Why did you sign up to Taskmaster?
The truth is I hadn’t watched the show before I did it, but when I got the tasks I got very heavily into it. I recently filmed Travel Man with Joe Lycett and he is brilliant and I really like him, and he said Taskmaster was the most fun thing he had ever done. Then I happened to meet the director of it, and he said I should do it.
Normally it’s the kind of thing where I’d say ‘No, I can’t do that, I can’t be me’ but on this occasion I was so charmed by the director, reassured by Joe and subsequently watched lots of it and I find it so funny.
I think Greg and Alex are such a team. I found myself laughing so much in the studio at Greg, he’s masterful.
Some actors worry about appearing as themselves. Did you?
It is, and very much has been, a worry for me, and I’ve turned down an awful lot of panel shows over the years for that reason. They’ve been quite conscientious on shows like 8 Out of 10 Cats about approaching females who work in comedy as well as comedians and I have turned them down 20 times! I’m really pleased they keep asking because I like being asked but I do think there is a lot of truth in that if you establish a persona on TV, it can compromise how much people can invest in you as other characters.
However, I genuinely think Taskmaster is a valuable life experience. I just knew it would be a lot of fun and I didn’t want to miss out on that.
Also, I’ve done quite a lot of stage work and acting recently and there comes a time where you can go, ‘Okay now I can be myself on TV for a show and enjoy it’. Rather than do loads of different panel shows I thought I would love to do just this one and then disappear again.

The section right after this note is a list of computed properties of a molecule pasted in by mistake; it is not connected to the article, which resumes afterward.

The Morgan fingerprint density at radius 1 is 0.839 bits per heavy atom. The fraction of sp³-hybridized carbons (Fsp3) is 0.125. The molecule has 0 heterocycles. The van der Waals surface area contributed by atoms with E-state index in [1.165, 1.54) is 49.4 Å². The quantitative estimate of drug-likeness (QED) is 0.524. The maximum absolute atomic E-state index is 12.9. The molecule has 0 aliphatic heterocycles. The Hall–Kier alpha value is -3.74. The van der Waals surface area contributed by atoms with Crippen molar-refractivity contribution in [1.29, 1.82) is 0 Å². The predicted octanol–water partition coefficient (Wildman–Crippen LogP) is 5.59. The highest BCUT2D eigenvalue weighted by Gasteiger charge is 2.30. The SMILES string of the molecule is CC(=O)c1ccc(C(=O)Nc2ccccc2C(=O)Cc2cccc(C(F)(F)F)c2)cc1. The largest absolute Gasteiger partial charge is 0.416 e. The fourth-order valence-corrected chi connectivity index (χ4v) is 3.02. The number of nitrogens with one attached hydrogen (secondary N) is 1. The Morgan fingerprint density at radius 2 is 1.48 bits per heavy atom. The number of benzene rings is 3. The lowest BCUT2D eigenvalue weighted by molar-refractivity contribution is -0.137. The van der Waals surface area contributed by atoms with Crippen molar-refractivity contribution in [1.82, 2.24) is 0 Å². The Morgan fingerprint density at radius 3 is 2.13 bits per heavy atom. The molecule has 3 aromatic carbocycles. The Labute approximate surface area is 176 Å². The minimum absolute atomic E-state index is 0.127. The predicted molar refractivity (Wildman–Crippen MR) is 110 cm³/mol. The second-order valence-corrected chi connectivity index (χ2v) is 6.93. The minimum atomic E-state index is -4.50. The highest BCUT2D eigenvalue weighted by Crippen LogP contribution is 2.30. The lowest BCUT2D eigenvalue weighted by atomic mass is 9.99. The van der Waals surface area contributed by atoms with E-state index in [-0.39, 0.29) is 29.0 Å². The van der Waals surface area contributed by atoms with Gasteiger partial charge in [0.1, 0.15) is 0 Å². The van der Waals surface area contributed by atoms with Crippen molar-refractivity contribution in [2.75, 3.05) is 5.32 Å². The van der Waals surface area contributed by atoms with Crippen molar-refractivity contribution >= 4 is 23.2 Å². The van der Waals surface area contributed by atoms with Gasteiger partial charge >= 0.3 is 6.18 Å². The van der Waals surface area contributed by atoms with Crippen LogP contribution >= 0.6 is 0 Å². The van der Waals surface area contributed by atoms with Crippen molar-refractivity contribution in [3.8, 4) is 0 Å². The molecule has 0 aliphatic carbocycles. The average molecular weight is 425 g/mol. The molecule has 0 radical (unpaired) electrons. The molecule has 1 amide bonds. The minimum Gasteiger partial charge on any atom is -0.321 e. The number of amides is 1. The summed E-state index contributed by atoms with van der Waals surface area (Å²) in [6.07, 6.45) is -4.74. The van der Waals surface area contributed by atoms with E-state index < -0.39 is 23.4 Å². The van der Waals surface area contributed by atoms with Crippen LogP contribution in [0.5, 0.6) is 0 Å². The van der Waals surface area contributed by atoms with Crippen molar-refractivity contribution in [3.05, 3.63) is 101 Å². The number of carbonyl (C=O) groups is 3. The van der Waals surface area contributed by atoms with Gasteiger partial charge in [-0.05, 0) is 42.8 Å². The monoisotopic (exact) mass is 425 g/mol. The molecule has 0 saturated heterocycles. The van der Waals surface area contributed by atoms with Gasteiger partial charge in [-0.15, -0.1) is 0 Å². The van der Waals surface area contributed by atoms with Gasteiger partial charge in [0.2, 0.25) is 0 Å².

Do you see Taskmaster as being different from other panel shows?
It is different and it’s interesting because comedians have a set persona and I am the kind of person who changes the way I behave depending on who I am with. So, it’s been interesting to see what character emerges.
It’s difficult to keep up a persona on this show though, isn’t it?
That’s interesting and that is true. I think it’s because you are so out of your comfort zone and engaged with the task that you almost find out about yourself. It’s almost like this is a test that should be available as soon as you reach adulthood.
I don’t know what kind of person I am. I’m definitely middle aged now and I still don’t know if I am a logical person or if I think laterally! I have no idea and I feel like I might come out of this process knowing what kind of person I am because until you’re put into those ‘sink or swim’ situations you don’t know.
So, what have you learned about yourself?
I’m quite methodical, a little bit suspicious. I’m a little paranoid. Quite methodical but disappointingly lateral. So, both logical and illogical.
There was an interesting task where you had to throw a shoe into a bath with your foot, using a makeshift boomerang… how did you feel when you saw that one played back?
I tell you, I’m pleased that I’m married because I’m not sure this show would get me a date. When I saw my ass, and the positions I ended up in. Honestly, you don’t think about poise or how you’re coming across when you do the tasks, especially the ones that are timed. It’s amazing how engaged you get in the task because I am just so pleased I got that shoe in the bath.
Which ones did you find you were good at: sporty, logical, or creative?
That’s interesting because I feel like overall I excelled at the ones I didn’t think I would be good at, and I let myself down on the ones I thought I would be good at.